Matthew 12:1-2 “At that time Jesus went through the grainfields on the Sabbath. His disciples were hungry, and they began to pluck heads of grain and to eat. But when the Pharisees saw it, they said to him, “Look, your disciples are doing what is not lawful to do on the Sabbath.”
Some would say these verses prove Jesus didn’t keep the Sabbath. If true, that would mean Jesus violated a law of God that carried the death penalty. Instead, we find that what Jesus actually “transgressed” was one of the Jewish traditions; not God’s law.
Here’s how the Sabbath law reads:
“Remember the Sabbath day, to keep it holy. Six days you shall labor, and do all your work, but the seventh day is a Sabbath to the LORD your God. On it you shall not do any work, you, or your son, or your daughter, your male servant, or your female servant, or your livestock, or the sojourner who is within your gates. For in six days the LORD made heaven and earth, the sea, and all that is in them, and rested on the seventh day. Therefore the LORD blessed the Sabbath day and made it holy.” (Exodus 20:8-11)
God’s Sabbath law requires ceasing from labor and work, but there isn’t a great deal of detail on what that should look like. When a man was found gathering sticks on the Sabbath, perhaps in a high handed way, Israel was not sure what to do with him and had to petition God through Moses to find out (Numbers 15:32-36). In that case, God required the man be put to death.
God elevated the importance of Sabbaths among his laws.
“You are to speak to the people of Israel and say, ‘Above all you shall keep my Sabbaths, for this is a sign between me and you throughout your generations, that you may know that I, the LORD, sanctify you.” (Exodus 31:13)
By the first century, Jewish oral law and tradition had built up thousands of fence rules to help people avoid accidentally straying into a violation of God’s law. Jesus was actually violating a man-made tradition and not his Father’s law.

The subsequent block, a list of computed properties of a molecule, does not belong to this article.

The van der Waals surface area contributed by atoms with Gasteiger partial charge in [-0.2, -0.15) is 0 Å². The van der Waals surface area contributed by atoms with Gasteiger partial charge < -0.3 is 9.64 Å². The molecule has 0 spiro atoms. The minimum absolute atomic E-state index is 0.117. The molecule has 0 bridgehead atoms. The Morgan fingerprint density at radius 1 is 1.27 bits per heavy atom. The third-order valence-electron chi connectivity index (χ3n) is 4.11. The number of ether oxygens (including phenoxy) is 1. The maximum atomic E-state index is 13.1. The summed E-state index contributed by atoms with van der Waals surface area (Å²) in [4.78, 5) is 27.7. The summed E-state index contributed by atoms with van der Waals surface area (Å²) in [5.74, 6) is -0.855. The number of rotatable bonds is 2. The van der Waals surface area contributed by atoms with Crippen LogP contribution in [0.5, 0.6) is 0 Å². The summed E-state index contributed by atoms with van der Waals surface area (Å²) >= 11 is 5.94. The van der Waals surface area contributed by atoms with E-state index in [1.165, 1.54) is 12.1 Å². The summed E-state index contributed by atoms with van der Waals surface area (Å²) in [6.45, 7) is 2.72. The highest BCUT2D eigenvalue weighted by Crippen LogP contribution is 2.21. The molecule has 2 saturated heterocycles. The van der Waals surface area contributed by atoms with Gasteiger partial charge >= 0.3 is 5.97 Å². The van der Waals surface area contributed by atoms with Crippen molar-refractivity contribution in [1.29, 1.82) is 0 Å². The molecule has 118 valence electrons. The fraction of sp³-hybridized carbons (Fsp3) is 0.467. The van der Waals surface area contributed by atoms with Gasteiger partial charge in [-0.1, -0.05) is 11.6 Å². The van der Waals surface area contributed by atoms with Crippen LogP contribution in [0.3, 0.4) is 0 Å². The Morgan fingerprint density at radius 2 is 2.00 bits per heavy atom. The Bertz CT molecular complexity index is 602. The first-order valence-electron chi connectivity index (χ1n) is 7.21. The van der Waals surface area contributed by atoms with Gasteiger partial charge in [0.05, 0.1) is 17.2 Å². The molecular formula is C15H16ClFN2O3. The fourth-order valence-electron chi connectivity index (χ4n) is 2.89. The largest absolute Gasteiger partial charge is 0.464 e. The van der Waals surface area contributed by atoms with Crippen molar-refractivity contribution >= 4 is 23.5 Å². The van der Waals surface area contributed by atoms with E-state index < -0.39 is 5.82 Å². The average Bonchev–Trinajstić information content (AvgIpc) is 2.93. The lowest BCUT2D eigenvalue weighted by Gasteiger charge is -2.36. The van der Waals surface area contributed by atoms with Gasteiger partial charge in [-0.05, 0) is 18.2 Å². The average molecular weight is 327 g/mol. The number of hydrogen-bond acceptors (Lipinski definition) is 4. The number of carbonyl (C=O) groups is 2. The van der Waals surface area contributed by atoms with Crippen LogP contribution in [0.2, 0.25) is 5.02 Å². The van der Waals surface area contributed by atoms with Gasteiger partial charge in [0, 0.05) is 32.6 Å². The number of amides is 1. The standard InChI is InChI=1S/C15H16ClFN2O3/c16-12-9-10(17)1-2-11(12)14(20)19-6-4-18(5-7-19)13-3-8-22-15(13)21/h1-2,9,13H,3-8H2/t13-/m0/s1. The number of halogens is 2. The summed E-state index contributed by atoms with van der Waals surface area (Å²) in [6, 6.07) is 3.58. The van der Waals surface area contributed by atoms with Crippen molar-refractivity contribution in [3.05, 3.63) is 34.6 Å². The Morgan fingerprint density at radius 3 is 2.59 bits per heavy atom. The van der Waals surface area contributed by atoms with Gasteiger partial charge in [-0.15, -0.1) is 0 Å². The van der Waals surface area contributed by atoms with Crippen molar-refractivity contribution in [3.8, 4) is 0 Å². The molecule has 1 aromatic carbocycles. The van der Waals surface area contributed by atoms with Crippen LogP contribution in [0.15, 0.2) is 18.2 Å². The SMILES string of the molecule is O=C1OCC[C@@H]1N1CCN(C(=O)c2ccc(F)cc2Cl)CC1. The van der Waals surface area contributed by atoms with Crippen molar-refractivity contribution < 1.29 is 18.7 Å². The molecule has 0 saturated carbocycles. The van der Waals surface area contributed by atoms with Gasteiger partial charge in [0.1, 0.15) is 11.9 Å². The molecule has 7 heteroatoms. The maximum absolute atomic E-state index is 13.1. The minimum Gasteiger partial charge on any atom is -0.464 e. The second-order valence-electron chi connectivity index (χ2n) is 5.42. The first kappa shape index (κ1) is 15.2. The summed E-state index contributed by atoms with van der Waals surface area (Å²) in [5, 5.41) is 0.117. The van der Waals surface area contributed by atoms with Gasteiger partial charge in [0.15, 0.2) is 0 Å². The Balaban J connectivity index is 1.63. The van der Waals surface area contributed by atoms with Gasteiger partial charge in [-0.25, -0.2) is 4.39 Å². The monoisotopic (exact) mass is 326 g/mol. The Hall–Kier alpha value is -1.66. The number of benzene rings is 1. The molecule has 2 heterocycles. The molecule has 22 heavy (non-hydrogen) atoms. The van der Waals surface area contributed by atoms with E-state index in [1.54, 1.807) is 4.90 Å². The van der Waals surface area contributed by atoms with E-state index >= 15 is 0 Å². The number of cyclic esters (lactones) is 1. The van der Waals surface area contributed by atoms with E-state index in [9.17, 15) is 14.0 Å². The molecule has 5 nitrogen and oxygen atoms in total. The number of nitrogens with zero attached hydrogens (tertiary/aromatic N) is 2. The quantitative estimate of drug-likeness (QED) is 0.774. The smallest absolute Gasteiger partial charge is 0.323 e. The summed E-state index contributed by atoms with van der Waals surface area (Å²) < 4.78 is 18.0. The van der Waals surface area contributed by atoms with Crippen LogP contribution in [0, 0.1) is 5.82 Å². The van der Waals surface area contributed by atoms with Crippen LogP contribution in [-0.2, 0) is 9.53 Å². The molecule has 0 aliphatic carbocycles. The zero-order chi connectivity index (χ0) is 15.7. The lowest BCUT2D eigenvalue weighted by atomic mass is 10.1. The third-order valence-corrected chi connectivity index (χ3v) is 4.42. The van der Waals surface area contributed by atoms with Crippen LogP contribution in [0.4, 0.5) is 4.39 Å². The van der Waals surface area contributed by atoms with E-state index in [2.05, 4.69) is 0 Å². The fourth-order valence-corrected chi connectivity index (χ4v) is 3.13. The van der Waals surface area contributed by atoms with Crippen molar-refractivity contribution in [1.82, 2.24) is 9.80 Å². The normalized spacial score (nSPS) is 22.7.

Another time, Jesus rebuked some Pharisees for tithing on spices (not a bad thing) while ignoring the weightier matters of justice, mercy, faithfulness and love of God (Matthew 23:23, Luke 11:42). The Pharisees tradition of not allowing grain to be picked for immediate consumption would have caused hungry people to remain hungry. The weightier matter was to have mercy and allow the hungry to eat.
If we read on in Matthew 12, Jesus mentions two instances where it was acceptable to follow the weightier of two laws when extenuating circumstances brought them in conflict.
“But He said to them, “Have you not read what David did when he became hungry, he and his companions, how he entered the house of God, and they ate the consecrated bread, which was not lawful for him to eat nor for those with him, but for the priests alone? Or have you not read in the Law, that on the Sabbath the priests in the temple break the Sabbath and are innocent?” (Matthew 12:3-5)
Then Jesus stated his intended meaning directly.
“And if you had known what this means, ‘I desire mercy, and not sacrifice,’ you would not have condemned the guiltless. For the Son of Man is lord of the Sabbath.” (Matthew 12:7-8)
Fence-rule-traditions are not bad in and of themselves. The problem occurs when the traditions become enforced without mercy.
“Blessed are the merciful, for they shall receive mercy.” (Matthew 5:7)